the result of unsanitary living conditions and the inability of
the clashing armies to provide mass wartime medical care.4
E. B. Root, of the Second New York Cavalry, testified to some
of these stringent living conditions. He chronicled marching all
day, waking up sick, cold, and shivering at night only to find him-
self sleeping exposed in a forest.5 Similarly, in a letter to his wife,
Confederate soldier Joshua Callaway detailed traveling filthy,
barefoot, and nearly naked save for the body lice that had covered
him and his companions to an extent "beyond description."6 Sol-
diers frequently went without shoes or suffered from scurvy as a
result of malnutrition. In fact, conditions in camp were arguably
more perilous to a soldier's well-being than time spent on the skir-
mish line. Flies, lice, maggots, mosquitoes, and other insects not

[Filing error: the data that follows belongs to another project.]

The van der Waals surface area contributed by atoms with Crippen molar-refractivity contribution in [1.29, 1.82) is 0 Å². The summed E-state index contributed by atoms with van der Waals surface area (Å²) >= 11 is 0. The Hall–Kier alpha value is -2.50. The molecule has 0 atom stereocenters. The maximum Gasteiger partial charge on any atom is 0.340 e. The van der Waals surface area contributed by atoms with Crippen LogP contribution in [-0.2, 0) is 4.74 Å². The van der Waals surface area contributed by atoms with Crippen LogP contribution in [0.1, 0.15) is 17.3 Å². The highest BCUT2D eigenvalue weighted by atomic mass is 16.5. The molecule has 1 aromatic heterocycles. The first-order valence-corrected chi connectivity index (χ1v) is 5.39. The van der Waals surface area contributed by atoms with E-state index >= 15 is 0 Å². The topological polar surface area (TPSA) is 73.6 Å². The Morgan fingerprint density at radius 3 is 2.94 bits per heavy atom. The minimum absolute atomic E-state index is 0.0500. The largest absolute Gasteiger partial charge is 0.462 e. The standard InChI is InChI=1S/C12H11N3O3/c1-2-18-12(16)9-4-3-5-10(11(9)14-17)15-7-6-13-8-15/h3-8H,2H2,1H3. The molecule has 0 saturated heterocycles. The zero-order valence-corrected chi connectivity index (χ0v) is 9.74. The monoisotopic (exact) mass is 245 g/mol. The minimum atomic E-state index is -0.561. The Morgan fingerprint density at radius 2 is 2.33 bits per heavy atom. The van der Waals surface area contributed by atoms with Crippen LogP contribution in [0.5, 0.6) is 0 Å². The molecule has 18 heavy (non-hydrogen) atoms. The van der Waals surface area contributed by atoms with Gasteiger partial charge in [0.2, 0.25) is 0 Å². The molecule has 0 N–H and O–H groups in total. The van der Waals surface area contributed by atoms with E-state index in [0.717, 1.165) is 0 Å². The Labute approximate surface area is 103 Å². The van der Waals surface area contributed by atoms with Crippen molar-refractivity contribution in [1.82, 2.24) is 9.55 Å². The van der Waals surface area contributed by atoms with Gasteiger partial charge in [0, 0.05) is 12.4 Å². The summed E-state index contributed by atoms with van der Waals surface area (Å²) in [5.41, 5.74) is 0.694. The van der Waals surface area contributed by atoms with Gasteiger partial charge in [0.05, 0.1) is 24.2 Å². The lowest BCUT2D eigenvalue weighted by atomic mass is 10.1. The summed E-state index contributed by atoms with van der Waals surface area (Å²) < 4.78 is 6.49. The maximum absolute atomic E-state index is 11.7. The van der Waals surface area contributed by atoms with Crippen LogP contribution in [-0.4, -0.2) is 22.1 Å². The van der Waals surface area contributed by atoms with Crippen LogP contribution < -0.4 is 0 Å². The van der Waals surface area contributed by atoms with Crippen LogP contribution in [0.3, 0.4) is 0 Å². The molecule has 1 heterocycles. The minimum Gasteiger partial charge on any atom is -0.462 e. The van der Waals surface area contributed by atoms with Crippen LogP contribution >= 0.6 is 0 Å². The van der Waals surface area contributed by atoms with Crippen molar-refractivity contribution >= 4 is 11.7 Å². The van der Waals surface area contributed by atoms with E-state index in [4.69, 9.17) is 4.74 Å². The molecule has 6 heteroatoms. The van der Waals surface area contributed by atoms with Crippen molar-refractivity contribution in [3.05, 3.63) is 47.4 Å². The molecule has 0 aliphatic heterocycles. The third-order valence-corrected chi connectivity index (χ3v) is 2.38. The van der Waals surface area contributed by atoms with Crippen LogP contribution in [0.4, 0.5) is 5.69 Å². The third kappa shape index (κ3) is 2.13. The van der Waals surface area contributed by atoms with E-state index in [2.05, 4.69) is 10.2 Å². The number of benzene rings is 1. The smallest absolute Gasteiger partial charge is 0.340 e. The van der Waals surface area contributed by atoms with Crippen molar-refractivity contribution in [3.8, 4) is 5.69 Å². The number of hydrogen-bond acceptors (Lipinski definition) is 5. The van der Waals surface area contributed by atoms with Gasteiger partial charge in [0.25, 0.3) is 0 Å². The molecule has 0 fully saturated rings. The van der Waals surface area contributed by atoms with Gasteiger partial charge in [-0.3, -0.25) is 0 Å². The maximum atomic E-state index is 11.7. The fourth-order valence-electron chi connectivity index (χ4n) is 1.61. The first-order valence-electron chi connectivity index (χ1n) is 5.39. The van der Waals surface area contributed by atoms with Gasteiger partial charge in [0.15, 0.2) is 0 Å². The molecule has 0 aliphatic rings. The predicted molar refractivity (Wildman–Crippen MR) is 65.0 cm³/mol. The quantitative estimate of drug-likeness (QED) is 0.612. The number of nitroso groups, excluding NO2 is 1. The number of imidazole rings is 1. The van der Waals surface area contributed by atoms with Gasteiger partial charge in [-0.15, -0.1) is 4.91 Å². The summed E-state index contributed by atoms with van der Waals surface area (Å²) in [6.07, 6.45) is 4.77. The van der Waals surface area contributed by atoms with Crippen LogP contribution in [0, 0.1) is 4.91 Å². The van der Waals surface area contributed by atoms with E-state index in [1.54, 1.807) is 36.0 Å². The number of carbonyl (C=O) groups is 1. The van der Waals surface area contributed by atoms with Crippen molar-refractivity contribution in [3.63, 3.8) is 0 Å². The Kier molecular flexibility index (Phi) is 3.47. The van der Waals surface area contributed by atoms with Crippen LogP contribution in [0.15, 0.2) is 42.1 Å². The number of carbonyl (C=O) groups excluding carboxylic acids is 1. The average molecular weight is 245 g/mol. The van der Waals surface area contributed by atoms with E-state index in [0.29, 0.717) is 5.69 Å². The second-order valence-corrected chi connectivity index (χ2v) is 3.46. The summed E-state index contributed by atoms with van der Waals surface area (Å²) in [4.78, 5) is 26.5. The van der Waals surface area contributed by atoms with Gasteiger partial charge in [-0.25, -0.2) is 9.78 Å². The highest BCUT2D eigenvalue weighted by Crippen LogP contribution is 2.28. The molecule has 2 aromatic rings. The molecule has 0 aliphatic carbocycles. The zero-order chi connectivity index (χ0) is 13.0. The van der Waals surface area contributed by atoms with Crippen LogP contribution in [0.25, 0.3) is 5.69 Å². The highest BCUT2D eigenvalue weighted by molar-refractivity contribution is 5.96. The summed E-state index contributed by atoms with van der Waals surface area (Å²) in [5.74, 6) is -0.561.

only followed the animal-burdened supply trains, but prolonged
exposure to them shed light on a nearly complete lack of ento-
mological knowledge that impacted the abilities of both armies.
These insects, some of which carried deadly pathogens, also made
their presence known by ravaging open wounds and dead bodies,
which frequently lay unmoved on the battle field for several days.7

3"American Civil War Casualties, Fatalities & Statistics," Thomas's Legion:
The 69th North Carolina Regiment, http://www.thomaslegion.net/battles.
html (accessed November 1, 2007).
4 "American Civil War: The Soldier's Life," Thomas's Legion: The 69th
North Carolina Regiment, http://www.thomaslegion.net/soldier.html
(accessed November 1, 2007).
5 E. B. Root, 1 May 1865, The Civil War Diary of E. B. Root, ed.W H. Merklee,